• Pandey, Suresh K.; Werner, Liliana; Vasavada, Abhay R. and Apple, David J. 2000. “Induction of cataracts of varying degrees of hardness in human eyes obtained postmortem for cataract surgeon training.” American Journal of Ophthalmology 129(4):557-558.
      • They describe a technique to make the lens harder (to simulate aging) in human postmortem eyes which are then used for practicing lensectomies. A similar approach could be used for eyes taken from veterinary patients who have died.
    • Perry, Richard E. 2009. “Laying the foundation of surgical skills for trainees (Residents).” ANZ Journal of Surgery 79(3):122-126.
      • The skills laboratory offers an opportunity to better prepare residents for their clinical rotations and to accelerate their clinical effectiveness.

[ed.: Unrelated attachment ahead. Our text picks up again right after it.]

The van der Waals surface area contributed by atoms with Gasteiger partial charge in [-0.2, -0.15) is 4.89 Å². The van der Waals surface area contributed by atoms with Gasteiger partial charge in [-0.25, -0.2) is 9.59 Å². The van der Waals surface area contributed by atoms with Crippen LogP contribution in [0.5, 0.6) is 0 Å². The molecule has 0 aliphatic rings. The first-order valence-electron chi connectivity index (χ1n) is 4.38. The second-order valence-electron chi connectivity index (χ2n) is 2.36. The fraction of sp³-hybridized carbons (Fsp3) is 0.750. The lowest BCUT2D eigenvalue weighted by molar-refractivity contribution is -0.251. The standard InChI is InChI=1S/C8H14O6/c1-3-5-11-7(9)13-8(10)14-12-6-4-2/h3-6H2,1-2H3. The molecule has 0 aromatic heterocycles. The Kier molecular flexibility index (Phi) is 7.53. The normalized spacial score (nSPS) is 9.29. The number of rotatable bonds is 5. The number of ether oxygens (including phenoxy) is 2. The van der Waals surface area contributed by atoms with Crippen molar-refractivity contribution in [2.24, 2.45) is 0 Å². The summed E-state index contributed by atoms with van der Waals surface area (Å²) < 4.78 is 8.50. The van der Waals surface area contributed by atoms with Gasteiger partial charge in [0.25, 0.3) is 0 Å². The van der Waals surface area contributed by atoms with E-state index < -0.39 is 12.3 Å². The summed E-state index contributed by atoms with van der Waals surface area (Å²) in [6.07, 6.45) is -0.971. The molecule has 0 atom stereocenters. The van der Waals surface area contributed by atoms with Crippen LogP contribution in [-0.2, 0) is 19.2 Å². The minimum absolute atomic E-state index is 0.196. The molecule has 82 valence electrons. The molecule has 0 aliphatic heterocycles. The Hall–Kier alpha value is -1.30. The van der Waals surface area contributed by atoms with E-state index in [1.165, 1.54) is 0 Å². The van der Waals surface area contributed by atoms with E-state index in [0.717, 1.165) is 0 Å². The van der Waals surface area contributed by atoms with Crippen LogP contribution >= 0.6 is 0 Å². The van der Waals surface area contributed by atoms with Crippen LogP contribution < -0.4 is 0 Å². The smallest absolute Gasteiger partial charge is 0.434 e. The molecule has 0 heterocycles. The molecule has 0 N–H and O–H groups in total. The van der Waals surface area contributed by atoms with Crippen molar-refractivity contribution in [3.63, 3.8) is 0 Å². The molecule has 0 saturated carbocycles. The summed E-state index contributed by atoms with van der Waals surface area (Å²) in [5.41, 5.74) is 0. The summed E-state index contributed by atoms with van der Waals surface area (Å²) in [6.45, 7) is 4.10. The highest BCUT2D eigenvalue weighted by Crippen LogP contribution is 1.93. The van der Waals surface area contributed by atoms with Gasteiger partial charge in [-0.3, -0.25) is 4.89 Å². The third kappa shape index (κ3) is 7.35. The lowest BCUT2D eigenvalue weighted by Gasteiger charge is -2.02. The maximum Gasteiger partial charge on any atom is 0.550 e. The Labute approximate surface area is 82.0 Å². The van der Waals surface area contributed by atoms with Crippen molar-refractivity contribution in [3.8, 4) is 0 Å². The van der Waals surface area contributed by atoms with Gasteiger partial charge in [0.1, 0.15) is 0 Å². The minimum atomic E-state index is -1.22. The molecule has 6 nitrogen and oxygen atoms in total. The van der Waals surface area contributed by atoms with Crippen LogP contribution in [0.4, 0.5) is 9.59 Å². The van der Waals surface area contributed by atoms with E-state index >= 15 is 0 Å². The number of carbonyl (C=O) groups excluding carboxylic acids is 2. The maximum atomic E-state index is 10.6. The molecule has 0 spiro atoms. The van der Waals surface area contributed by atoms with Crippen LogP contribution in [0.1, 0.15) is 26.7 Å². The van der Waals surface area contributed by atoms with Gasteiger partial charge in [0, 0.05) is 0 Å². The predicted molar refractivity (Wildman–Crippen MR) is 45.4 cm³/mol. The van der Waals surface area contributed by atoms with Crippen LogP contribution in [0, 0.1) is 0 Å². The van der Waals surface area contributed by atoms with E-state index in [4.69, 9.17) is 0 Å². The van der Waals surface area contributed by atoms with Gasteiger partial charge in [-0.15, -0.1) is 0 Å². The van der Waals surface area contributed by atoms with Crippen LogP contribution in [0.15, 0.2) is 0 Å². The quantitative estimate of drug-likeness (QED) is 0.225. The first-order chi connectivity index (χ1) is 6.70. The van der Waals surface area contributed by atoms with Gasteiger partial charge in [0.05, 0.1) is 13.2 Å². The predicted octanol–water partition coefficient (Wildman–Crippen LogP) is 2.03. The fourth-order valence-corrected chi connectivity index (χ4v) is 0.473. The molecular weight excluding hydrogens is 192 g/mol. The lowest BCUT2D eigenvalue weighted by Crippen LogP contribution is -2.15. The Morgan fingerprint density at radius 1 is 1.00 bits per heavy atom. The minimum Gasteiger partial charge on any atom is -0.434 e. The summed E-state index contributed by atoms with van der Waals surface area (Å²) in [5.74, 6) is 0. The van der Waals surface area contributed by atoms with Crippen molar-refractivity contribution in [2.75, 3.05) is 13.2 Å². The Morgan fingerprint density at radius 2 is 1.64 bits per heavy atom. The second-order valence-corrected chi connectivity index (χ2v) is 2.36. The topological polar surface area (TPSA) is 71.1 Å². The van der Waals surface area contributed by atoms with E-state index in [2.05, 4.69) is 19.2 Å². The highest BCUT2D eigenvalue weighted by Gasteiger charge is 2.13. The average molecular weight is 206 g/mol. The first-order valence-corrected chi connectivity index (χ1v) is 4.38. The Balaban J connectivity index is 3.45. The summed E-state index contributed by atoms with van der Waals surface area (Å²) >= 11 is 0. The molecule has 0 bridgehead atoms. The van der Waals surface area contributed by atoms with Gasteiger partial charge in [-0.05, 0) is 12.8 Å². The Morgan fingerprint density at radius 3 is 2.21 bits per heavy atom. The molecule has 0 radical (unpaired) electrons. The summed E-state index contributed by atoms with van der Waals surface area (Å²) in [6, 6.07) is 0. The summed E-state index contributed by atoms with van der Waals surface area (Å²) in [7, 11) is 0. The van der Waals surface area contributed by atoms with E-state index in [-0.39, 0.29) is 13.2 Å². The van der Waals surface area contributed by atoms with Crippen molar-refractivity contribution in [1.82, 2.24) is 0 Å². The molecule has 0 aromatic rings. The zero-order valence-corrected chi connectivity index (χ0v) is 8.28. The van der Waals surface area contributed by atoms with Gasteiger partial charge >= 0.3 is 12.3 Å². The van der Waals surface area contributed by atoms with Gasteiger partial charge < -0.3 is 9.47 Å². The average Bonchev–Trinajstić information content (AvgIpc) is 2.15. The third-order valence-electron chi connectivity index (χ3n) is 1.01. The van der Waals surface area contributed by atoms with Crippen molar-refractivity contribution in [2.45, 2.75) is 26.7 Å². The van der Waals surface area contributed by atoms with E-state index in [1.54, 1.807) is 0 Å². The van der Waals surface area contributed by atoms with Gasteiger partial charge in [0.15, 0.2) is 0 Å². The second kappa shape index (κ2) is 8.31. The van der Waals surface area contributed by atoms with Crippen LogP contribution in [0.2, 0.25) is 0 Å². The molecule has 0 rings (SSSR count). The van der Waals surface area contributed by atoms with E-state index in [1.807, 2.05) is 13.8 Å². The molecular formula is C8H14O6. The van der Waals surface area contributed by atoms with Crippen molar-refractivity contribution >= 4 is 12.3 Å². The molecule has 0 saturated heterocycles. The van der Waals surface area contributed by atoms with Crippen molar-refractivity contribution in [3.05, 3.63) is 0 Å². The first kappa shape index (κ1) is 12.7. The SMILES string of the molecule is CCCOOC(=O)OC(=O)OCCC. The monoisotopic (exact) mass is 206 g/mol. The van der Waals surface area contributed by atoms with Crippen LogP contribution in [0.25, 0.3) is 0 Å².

• Although is for human medical residency programs, principles are applicable to veterinary medical residencies.
      • Obtain a copy from: HEVM
    • Raj, Diana; Williamson, Roy M.; Young, David and Russell, Douglas. 2013. “A simple epidural simulator: A blinded study assessing the ‘feel’ of loss of resistance in four fruits.” European Journal of Anaesthesiology 30(7):405-408.
      • The banana is a cheap and easily available training tool to introduce novice anaesthetists to the feel of loss of resistance, which is best experienced before the first insertion of an epidural in a patient.
      • Although was for human medical residents and graduates, the principles are applicable to veterinary medical residencies and similar.
      • Obtain a copy from: HEVM
    • Ramasastry, Sai; Narayanan, Krishna and Angel, Michael F. 1985. “A simple and inexpensive device for microvascular training.” Annals of Plastic Surgery 14(5):462-464.
      • They used Parafilm® and plastic vials.
    • Remie, René. 2001. “The PVC-Rat and other alternatives in microsurgical training.” Lab Animal 30(9):48-52.